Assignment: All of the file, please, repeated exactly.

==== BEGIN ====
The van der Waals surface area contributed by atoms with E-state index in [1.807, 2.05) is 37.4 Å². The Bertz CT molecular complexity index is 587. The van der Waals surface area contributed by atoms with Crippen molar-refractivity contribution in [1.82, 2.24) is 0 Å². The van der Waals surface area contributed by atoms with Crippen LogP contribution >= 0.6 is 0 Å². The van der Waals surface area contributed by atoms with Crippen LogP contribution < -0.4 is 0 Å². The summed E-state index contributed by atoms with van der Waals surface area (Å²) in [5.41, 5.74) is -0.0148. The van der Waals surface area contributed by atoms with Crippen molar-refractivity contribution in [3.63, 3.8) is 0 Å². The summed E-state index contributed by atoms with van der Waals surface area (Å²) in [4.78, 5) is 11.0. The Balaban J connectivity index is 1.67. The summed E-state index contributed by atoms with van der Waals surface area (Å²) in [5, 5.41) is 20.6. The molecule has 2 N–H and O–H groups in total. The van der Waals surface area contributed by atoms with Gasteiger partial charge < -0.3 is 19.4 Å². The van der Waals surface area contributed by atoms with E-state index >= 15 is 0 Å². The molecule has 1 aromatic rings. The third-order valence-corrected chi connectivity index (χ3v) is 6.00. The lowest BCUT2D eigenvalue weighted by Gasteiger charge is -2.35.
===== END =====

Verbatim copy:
The van der Waals surface area contributed by atoms with E-state index in [1.807, 2.05) is 37.4 Å². The Bertz CT molecular complexity index is 587. The van der Waals surface area contributed by atoms with Crippen molar-refractivity contribution in [1.82, 2.24) is 0 Å². The van der Waals surface area contributed by atoms with Crippen LogP contribution >= 0.6 is 0 Å². The van der Waals surface area contributed by atoms with Crippen LogP contribution < -0.4 is 0 Å². The summed E-state index contributed by atoms with van der Waals surface area (Å²) in [5.41, 5.74) is -0.0148. The van der Waals surface area contributed by atoms with Crippen molar-refractivity contribution in [3.63, 3.8) is 0 Å². The summed E-state index contributed by atoms with van der Waals surface area (Å²) in [4.78, 5) is 11.0. The Balaban J connectivity index is 1.67. The summed E-state index contributed by atoms with van der Waals surface area (Å²) in [5, 5.41) is 20.6. The molecule has 2 N–H and O–H groups in total. The van der Waals surface area contributed by atoms with Gasteiger partial charge < -0.3 is 19.4 Å². The van der Waals surface area contributed by atoms with E-state index >= 15 is 0 Å². The molecule has 1 aromatic rings. The third-order valence-corrected chi connectivity index (χ3v) is 6.00. The lowest BCUT2D eigenvalue weighted by Gasteiger charge is -2.35.